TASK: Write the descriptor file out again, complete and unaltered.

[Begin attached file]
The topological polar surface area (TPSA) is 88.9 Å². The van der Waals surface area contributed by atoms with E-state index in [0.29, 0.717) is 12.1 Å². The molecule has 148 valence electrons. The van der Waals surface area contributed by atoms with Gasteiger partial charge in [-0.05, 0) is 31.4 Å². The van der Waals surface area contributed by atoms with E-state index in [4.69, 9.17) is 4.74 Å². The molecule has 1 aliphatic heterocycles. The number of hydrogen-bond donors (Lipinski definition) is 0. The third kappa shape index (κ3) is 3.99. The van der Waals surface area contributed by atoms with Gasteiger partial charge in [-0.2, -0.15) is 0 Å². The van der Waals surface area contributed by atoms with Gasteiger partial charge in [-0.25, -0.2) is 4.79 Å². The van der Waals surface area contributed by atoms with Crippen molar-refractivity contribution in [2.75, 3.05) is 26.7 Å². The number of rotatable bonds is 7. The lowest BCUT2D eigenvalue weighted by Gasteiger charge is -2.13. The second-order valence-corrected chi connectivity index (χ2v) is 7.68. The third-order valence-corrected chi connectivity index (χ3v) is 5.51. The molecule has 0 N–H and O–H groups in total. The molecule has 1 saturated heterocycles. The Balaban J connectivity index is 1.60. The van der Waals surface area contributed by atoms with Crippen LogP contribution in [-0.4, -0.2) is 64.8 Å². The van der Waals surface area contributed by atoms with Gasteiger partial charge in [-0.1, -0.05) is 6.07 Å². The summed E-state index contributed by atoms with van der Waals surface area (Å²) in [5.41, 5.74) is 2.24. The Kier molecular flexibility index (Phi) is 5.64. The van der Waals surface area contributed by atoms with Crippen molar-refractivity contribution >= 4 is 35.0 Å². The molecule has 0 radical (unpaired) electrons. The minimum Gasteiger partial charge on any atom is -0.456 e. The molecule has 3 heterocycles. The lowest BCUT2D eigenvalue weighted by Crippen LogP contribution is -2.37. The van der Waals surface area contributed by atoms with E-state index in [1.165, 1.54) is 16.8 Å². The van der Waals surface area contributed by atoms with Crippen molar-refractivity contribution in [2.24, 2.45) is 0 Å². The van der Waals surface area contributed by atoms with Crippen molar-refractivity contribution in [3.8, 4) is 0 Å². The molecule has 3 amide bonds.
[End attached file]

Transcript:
The topological polar surface area (TPSA) is 88.9 Å². The van der Waals surface area contributed by atoms with E-state index in [0.29, 0.717) is 12.1 Å². The molecule has 148 valence electrons. The van der Waals surface area contributed by atoms with Gasteiger partial charge in [-0.05, 0) is 31.4 Å². The van der Waals surface area contributed by atoms with E-state index in [4.69, 9.17) is 4.74 Å². The molecule has 1 aliphatic heterocycles. The number of hydrogen-bond donors (Lipinski definition) is 0. The third kappa shape index (κ3) is 3.99. The van der Waals surface area contributed by atoms with Gasteiger partial charge in [-0.2, -0.15) is 0 Å². The van der Waals surface area contributed by atoms with Gasteiger partial charge in [-0.25, -0.2) is 4.79 Å². The van der Waals surface area contributed by atoms with Crippen molar-refractivity contribution in [2.75, 3.05) is 26.7 Å². The number of rotatable bonds is 7. The lowest BCUT2D eigenvalue weighted by Gasteiger charge is -2.13. The second-order valence-corrected chi connectivity index (χ2v) is 7.68. The third-order valence-corrected chi connectivity index (χ3v) is 5.51. The molecule has 0 N–H and O–H groups in total. The molecule has 1 saturated heterocycles. The Balaban J connectivity index is 1.60. The van der Waals surface area contributed by atoms with Crippen LogP contribution in [-0.4, -0.2) is 64.8 Å². The van der Waals surface area contributed by atoms with Gasteiger partial charge in [-0.1, -0.05) is 6.07 Å². The summed E-state index contributed by atoms with van der Waals surface area (Å²) in [5.41, 5.74) is 2.24. The Kier molecular flexibility index (Phi) is 5.64. The van der Waals surface area contributed by atoms with Crippen molar-refractivity contribution >= 4 is 35.0 Å². The molecule has 0 radical (unpaired) electrons. The minimum Gasteiger partial charge on any atom is -0.456 e. The molecule has 3 heterocycles. The lowest BCUT2D eigenvalue weighted by Crippen LogP contribution is -2.37. The van der Waals surface area contributed by atoms with E-state index in [1.165, 1.54) is 16.8 Å². The van der Waals surface area contributed by atoms with Crippen molar-refractivity contribution in [2.24, 2.45) is 0 Å². The van der Waals surface area contributed by atoms with Crippen molar-refractivity contribution in [3.8, 4) is 0 Å². The molecule has 3 amide bonds.